The best thing about me is I’m ever keen.
The worst is I’m seen as the “alternative”.
I’d describe my fashion as casual; conservative.
My hobbies are many; tennis of course,
I love fresh pasta with rich, tomato sauce.
I couldn’t give a crap about gossip and fame,
The colour I like is light blue, I proclaim!
I don’t like arrogance or a potty mouth,
I laugh hard and my head droops south!
I see the world in yellow and green,
But I’d change my look back to being fourteen.
If there’s a confrontation, I shudder and hide,
The part of me I conceal is my damaging pride.
Download Mabel Osejindu's poem here.
This is Me
My poetry entry is about my quirks and personality traits, and is a reflection of a woman's inner voice. It is intended to represent a candid monologue by a black woman directed to someone she'd just met.
Drawing inspiration from the longstanding traditions of mask-making and masquerade in the Caribbean and Nepal, Brixton-based artist Maya Gurung-Russell Campbell creates evocative landscapes that explore her dual heritage in a range of mediums. Incorporating sound, moving image, oral history, poetry and analogue photography.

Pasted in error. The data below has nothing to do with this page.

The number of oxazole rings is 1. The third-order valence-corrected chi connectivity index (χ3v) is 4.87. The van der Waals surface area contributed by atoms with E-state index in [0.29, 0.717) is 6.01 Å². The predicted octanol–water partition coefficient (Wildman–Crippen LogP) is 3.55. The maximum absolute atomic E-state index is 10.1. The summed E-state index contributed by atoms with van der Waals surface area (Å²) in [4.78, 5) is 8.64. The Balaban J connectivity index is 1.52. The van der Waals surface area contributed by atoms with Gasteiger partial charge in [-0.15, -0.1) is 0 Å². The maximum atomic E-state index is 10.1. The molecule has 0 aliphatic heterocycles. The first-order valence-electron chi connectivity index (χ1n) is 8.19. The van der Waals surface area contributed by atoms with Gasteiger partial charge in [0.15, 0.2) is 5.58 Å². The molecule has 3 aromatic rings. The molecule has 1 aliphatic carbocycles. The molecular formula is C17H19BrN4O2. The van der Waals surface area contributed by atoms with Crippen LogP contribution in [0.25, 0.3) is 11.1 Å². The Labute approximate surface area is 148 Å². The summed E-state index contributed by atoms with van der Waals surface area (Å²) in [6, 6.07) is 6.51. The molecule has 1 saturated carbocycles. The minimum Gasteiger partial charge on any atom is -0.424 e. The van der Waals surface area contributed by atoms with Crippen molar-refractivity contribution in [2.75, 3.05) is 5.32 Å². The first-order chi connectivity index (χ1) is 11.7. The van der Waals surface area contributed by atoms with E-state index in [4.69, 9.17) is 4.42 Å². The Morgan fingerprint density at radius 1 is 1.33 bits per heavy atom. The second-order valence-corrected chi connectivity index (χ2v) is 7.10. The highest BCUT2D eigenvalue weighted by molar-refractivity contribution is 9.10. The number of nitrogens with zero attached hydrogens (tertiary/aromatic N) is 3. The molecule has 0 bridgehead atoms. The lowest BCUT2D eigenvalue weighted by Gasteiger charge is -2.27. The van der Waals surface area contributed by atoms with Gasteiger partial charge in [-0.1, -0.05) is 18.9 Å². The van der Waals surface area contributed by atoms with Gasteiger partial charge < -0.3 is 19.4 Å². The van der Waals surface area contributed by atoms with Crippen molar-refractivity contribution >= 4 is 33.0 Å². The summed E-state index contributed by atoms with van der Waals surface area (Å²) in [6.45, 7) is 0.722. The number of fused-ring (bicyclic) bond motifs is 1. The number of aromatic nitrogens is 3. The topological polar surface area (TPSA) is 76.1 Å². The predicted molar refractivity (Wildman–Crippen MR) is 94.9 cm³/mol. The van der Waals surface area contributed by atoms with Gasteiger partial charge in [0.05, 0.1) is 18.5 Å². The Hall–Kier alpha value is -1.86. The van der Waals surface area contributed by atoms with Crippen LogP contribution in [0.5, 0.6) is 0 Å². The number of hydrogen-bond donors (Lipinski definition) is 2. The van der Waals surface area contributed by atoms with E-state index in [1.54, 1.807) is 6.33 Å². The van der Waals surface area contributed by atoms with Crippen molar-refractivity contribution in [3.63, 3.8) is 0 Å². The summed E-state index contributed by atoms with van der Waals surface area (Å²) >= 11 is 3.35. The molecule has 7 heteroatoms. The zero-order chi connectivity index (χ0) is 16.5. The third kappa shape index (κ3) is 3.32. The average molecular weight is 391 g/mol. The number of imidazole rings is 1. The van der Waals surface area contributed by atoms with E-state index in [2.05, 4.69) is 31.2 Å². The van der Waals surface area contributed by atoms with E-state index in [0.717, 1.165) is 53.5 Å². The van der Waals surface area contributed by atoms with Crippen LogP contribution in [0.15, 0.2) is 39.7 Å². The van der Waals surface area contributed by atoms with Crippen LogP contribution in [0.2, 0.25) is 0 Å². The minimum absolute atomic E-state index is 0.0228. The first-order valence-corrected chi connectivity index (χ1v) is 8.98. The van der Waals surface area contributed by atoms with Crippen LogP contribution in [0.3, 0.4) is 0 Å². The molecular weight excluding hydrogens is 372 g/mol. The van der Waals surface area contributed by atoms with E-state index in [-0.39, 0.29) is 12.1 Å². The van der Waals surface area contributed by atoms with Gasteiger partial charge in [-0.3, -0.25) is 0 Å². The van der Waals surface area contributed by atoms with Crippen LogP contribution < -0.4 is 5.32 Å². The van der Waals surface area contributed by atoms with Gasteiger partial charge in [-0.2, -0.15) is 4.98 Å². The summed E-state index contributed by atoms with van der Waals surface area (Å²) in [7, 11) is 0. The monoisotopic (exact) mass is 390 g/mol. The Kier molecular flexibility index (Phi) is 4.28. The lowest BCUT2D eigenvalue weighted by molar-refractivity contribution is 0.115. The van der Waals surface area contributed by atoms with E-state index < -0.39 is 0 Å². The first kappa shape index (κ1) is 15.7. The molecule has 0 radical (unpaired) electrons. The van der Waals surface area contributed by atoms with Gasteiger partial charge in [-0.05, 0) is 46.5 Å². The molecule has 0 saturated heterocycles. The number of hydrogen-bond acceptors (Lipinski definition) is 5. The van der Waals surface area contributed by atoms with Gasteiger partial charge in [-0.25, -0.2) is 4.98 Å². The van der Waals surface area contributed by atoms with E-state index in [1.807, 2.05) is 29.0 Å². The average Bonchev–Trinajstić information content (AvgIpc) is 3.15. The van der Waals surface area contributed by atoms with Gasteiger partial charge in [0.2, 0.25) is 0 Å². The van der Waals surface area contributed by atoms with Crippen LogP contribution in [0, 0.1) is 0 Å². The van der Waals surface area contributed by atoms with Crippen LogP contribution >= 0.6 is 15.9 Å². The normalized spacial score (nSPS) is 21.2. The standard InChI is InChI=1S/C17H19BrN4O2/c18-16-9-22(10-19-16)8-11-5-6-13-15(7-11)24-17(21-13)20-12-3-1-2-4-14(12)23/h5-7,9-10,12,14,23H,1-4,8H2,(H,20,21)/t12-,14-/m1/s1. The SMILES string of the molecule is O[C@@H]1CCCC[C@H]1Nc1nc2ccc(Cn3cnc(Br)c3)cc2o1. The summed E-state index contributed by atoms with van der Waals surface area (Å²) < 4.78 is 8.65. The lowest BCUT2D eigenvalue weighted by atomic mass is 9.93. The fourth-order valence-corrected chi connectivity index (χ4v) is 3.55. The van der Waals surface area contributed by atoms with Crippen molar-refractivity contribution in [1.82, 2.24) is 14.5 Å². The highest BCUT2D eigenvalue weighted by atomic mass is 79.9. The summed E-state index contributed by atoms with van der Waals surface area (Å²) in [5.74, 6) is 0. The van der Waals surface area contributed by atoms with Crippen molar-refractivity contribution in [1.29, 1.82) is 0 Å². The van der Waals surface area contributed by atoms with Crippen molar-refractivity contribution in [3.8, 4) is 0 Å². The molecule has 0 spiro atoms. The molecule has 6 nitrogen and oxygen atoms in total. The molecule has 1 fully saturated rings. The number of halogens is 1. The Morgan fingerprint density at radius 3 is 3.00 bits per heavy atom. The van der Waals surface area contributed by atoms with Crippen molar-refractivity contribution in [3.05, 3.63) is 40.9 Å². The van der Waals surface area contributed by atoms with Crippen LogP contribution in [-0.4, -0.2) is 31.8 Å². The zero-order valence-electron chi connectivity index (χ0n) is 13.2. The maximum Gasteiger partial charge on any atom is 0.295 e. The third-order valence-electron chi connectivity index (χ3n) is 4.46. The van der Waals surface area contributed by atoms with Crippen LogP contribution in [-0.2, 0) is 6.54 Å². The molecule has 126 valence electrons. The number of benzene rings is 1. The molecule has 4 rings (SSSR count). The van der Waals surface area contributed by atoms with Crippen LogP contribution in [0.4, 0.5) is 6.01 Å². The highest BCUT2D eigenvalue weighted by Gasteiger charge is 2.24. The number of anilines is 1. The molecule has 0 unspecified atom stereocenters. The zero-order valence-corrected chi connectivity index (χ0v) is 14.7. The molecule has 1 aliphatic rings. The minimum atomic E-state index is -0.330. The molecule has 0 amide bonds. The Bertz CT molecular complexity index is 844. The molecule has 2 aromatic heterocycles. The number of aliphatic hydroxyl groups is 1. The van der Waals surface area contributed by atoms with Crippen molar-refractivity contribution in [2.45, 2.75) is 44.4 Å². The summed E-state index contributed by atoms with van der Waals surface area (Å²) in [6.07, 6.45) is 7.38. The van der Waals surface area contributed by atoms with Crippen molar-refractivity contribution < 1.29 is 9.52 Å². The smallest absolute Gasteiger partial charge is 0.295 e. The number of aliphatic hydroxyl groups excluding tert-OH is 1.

View Maya Campbells' film Dancing with Otherness here.
Dancing with Otherness
The black female body is an archive of intergenerational pain, trauma and bondage – ‘Dancing with Otherness’ centres movement as liberation, movement as a mode of freedom, the body as both an archive and a space of transcendence beyond the confines of categorisation.
A visual artist based in Shanghai and MA.
Scan it, 2020